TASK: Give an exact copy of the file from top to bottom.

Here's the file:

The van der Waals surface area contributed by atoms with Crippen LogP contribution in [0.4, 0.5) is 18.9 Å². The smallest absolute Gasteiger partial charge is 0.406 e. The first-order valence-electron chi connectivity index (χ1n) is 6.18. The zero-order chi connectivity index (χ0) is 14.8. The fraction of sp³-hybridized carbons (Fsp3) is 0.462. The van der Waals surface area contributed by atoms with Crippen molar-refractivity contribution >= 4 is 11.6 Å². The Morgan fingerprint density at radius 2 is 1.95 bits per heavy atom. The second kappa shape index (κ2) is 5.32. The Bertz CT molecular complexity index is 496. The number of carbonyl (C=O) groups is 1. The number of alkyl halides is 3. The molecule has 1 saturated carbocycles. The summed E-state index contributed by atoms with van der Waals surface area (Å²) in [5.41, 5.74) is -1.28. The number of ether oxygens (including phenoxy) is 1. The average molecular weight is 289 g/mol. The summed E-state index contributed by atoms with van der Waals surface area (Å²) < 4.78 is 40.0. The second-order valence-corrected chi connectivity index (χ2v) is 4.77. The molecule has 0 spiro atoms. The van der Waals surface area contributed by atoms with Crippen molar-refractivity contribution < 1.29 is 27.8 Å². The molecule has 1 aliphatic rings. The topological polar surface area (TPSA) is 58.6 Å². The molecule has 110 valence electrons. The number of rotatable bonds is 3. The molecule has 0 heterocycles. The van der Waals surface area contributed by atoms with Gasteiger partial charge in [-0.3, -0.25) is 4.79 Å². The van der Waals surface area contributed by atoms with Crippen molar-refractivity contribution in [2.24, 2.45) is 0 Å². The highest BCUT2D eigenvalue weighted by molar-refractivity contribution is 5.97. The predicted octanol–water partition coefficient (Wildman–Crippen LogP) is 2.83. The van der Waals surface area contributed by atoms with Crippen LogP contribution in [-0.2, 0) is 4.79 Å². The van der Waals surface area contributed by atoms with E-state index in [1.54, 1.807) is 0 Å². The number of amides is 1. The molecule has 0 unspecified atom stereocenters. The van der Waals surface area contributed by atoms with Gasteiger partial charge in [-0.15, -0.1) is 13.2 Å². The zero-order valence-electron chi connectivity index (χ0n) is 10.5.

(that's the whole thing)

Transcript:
The van der Waals surface area contributed by atoms with Crippen LogP contribution in [0.4, 0.5) is 18.9 Å². The smallest absolute Gasteiger partial charge is 0.406 e. The first-order valence-electron chi connectivity index (χ1n) is 6.18. The zero-order chi connectivity index (χ0) is 14.8. The fraction of sp³-hybridized carbons (Fsp3) is 0.462. The van der Waals surface area contributed by atoms with Crippen molar-refractivity contribution >= 4 is 11.6 Å². The Morgan fingerprint density at radius 2 is 1.95 bits per heavy atom. The second kappa shape index (κ2) is 5.32. The Bertz CT molecular complexity index is 496. The number of carbonyl (C=O) groups is 1. The number of alkyl halides is 3. The molecule has 1 saturated carbocycles. The summed E-state index contributed by atoms with van der Waals surface area (Å²) in [5.41, 5.74) is -1.28. The number of ether oxygens (including phenoxy) is 1. The average molecular weight is 289 g/mol. The summed E-state index contributed by atoms with van der Waals surface area (Å²) < 4.78 is 40.0. The second-order valence-corrected chi connectivity index (χ2v) is 4.77. The molecule has 0 spiro atoms. The van der Waals surface area contributed by atoms with Crippen molar-refractivity contribution < 1.29 is 27.8 Å². The molecule has 1 aliphatic rings. The topological polar surface area (TPSA) is 58.6 Å². The molecule has 110 valence electrons. The number of rotatable bonds is 3. The molecule has 0 heterocycles. The van der Waals surface area contributed by atoms with Gasteiger partial charge in [-0.3, -0.25) is 4.79 Å². The van der Waals surface area contributed by atoms with Crippen molar-refractivity contribution in [2.24, 2.45) is 0 Å². The highest BCUT2D eigenvalue weighted by molar-refractivity contribution is 5.97. The predicted octanol–water partition coefficient (Wildman–Crippen LogP) is 2.83. The van der Waals surface area contributed by atoms with Crippen LogP contribution in [-0.2, 0) is 4.79 Å². The van der Waals surface area contributed by atoms with E-state index in [1.54, 1.807) is 0 Å². The number of amides is 1. The molecule has 0 unspecified atom stereocenters. The van der Waals surface area contributed by atoms with Gasteiger partial charge in [-0.15, -0.1) is 13.2 Å². The zero-order valence-electron chi connectivity index (χ0n) is 10.5.